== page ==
Friday, January 13, 2017

True Freedom is not Independence

The following commentary illustrates how the Holy Spirit works as wind.  Let us read it.

 True Freedom is not Independence
To illustrate how freedom works in the Biblical sense a script - of sorts - was included in our Teacher's section of our lesson.  I believe it is a powerful illustration.   It is a dialogue between a hand rag puppet and the wind. 
In summary, the puppet is a hand puppet that will only work when someone fills it with his hand.  The puppet insisted that the hand filling it so far was grubby.  So, it did not feel right.  It saw another kind of puppet, the kind that is held up with strings – and thought that this was a better option.  But, once it saw the strings, it realized the other puppet was not better off than itself.  It also noticed that "Whenever I get up and get noticed, it means he's (grubby hands) in charge of my every move. It's nice hearing kids laugh, but deep inside I know I'm just getting dirty inside.  Otherwise I live like this, a total flop." 
The Wind offered to come inside to live, cleanse the dirt inside from the grubby hands, and hold it up without the need for grubby hands to fill it or strings attached.  It was a very expensive procedure, but it would be free to the puppet.  And, it had to be with the puppet's permission.  The puppet had to choose to let the Wind do it.  The Puppet flew away yelling out excitedly, ". . . I'm soaring . . . I'm free!"   The puppet was still not on control, per se, after all the wind lived in Him.  The wind was in charge of every move.  The puppet was not independent, although the puppet felt free.  What was the difference? 
There were probably several factors.  One of which was the cleansing.  Another was the fact that it could soar and not be carried around for the needs and wants of Mr. Grubby Hands.  Also, there is an implication that it was permanent.  The Puppet would no longer be lying down, as long as the wind could live in it, which would be as long as the puppet allowed it to stay.
Based on John 3:8 we could equate the Wind with the Holy Spirit,
John 3:8 The wind bloweth where it listeth, and thou hearest the sound thereof, but canst not tell whence it cometh, and whither it goeth: so is every one that is born of the Spirit.
The Holy Spirit follows Jesus mode of operating.  Jesus says to us in Revelation 3:
Revelation 3:20 Behold, I stand at the door, and knock: if any man hear my voice, and open the door, I will come in to him, and will sup with him, and he with me.
So, Christ, via the Holy Spirit, always asks for permission to come in.  We can tell God always asks for permission by Paul's use of the verb, "To Let."  It implies permission.  One example of this word is Philippians 2:5, "Let this mind be in you, which was also in Christ Jesus:" 
When we open our door the Holy Spirit comes in and begins His work of sanctifying; in other words: cleansing us (Ephesians 5: 25 -27; 1 Thessalonians 5:23).  Then we start experiencing freedom from the power of Sin.  Thus, we also experience freedom from the shame, burden, and guilt that results from Sin.  But, this freedom is only experienced if we are continually letting the Holy Spirit dwell in us.  (Ironically, this will only happen if and as we are looking at the Cross.)  As we become completely and continually dependent on Him, we experience more freedom from the shackles of Sin.  This frees us to serve God.   Thus, if by faith we are dependent on God, then we soar.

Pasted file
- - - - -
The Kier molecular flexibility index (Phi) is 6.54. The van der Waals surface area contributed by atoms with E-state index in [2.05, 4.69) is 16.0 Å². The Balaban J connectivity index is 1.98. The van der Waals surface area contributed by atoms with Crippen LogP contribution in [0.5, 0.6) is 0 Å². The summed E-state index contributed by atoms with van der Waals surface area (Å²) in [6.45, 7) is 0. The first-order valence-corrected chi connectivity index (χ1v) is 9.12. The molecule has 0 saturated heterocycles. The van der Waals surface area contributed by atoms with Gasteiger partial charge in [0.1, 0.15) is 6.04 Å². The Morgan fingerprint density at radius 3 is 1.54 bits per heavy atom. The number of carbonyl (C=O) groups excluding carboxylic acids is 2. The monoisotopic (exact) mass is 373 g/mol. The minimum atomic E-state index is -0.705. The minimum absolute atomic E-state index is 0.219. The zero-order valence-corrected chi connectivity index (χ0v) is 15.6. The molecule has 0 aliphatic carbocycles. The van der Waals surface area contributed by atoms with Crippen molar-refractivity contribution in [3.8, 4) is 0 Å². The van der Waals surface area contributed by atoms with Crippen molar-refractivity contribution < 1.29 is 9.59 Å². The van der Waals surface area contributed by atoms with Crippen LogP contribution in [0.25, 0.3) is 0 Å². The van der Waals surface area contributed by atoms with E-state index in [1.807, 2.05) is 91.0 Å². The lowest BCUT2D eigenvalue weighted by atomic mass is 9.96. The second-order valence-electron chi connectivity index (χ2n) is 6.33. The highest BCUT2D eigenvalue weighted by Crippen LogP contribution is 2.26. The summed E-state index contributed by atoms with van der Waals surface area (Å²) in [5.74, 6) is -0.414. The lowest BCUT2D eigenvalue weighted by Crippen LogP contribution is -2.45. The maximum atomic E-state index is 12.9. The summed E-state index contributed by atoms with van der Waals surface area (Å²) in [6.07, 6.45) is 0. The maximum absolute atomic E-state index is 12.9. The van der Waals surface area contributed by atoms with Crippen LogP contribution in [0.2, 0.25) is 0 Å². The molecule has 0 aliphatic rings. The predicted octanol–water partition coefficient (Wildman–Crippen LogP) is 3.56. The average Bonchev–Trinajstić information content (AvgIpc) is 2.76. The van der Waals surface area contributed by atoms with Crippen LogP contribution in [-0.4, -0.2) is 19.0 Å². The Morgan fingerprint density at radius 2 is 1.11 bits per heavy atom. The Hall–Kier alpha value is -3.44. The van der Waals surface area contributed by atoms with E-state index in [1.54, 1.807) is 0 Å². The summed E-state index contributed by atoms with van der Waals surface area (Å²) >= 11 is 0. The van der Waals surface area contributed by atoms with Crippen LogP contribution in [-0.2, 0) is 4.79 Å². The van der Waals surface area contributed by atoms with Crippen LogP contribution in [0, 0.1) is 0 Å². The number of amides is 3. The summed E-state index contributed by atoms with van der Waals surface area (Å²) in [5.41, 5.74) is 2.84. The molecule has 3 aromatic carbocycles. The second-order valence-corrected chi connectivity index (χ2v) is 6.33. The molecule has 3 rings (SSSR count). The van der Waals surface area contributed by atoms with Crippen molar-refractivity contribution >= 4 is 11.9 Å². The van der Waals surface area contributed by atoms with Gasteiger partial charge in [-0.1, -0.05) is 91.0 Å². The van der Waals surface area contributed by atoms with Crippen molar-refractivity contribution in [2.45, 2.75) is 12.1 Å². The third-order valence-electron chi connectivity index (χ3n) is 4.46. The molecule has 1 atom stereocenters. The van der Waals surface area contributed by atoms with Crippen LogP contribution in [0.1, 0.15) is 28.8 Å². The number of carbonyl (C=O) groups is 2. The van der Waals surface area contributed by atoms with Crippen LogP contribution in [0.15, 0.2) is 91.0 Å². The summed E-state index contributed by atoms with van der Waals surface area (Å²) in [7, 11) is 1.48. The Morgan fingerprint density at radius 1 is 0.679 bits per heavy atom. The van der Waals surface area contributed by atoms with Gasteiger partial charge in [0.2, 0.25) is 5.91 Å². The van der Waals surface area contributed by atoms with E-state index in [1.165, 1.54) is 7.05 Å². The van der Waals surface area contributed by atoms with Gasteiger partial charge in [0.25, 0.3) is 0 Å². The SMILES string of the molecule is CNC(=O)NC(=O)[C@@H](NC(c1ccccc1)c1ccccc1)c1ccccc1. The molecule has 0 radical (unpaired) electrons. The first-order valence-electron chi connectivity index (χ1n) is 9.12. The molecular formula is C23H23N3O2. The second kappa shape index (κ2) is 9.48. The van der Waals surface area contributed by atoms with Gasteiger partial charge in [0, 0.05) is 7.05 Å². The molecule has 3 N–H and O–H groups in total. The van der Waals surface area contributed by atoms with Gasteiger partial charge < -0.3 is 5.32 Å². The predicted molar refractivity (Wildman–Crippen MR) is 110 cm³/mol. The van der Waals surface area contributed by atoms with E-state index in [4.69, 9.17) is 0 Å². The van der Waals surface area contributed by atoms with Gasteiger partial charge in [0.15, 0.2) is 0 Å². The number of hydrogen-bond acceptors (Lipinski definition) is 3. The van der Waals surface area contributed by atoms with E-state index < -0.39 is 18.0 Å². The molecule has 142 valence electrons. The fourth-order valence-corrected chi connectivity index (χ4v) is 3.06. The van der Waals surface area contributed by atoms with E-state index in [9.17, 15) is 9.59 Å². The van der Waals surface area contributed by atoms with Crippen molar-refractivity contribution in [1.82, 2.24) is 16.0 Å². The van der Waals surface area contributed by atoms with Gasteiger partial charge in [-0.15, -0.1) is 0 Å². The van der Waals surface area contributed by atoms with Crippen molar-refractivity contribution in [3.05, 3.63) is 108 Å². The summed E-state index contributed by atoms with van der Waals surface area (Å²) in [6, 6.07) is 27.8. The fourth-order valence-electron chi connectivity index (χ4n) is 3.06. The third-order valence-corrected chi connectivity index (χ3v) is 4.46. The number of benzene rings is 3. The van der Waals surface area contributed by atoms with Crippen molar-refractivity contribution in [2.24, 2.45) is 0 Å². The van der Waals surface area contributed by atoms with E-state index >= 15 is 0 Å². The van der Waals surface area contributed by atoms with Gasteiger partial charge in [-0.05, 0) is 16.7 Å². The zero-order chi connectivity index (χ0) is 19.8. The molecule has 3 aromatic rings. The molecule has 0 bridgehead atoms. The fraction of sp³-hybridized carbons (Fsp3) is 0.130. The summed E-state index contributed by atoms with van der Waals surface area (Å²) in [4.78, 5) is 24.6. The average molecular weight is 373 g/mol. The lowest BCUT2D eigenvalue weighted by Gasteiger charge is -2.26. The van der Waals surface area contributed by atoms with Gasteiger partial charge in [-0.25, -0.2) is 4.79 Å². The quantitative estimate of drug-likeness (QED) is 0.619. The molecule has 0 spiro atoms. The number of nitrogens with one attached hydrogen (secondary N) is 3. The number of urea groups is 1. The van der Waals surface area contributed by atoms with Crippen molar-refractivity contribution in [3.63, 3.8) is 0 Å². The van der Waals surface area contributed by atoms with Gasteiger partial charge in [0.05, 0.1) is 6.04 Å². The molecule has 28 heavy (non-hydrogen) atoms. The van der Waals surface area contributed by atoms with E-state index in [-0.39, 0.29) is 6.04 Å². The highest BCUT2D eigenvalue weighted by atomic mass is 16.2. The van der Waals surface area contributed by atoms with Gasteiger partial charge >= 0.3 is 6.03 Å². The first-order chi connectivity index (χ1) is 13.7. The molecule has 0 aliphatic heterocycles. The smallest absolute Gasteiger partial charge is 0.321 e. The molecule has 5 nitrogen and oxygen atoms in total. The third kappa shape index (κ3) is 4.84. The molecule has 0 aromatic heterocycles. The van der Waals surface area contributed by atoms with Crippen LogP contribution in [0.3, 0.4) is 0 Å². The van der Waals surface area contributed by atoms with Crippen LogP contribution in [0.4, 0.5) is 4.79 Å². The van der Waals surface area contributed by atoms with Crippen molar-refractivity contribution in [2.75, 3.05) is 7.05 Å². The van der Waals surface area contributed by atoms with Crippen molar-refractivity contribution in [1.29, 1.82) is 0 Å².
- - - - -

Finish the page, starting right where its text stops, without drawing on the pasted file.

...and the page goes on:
Raul Diaz
Originally Posted by Ulee on 4/09/2010

Friday, January 06, 2017

Go and Ask The One Who Wrote It

Go and Ask The One Who Wrote It

A man wrote a note expressing his views on a subject. He sent this note to some of the people he knew. He wanted their opinion and their input. The people that received it read the note, and afterward started to discuss the content of the note. Many thought he meant one thing, while others thought he meant another. Days passed by and no one got back to the author of the note, but they continued to argue amongst themselves over what they thought the writer meant on the note. Finally, they gave the note to a man known for his practical wisdom. He read the note as the people waited in expectation of what this man would say. The reader nodded when he finished reading. The people asked the man,  "Well, what do you think?" He answered, "I think it is worth pondering. It could be interpreted in many ways. So I do not know…" They all waited to see if he said something else. Then suddenly the man spoke, "Well you all know me to be a very practical man." "We know that is why we are asking you,' said the crowd. "And, I think this needs a practical solution." "And that is?" asked the impatient crowd. The man said very matter-of-factly, "Well, I am going to find the person who wrote this note and ask him personally, what he meant by this." The man left the premises to locate the author of the note. Meanwhile, the crowd stood in place quietly mumbling, "Why did we not think of that?" I believe the Bible presents a similar situation. God inspires men to write it. We read it. We do not readily understand it. So, we discuss and philosophize amongst ourselves what we think God meant. But, we do not ask God Himself what He meant in His Word.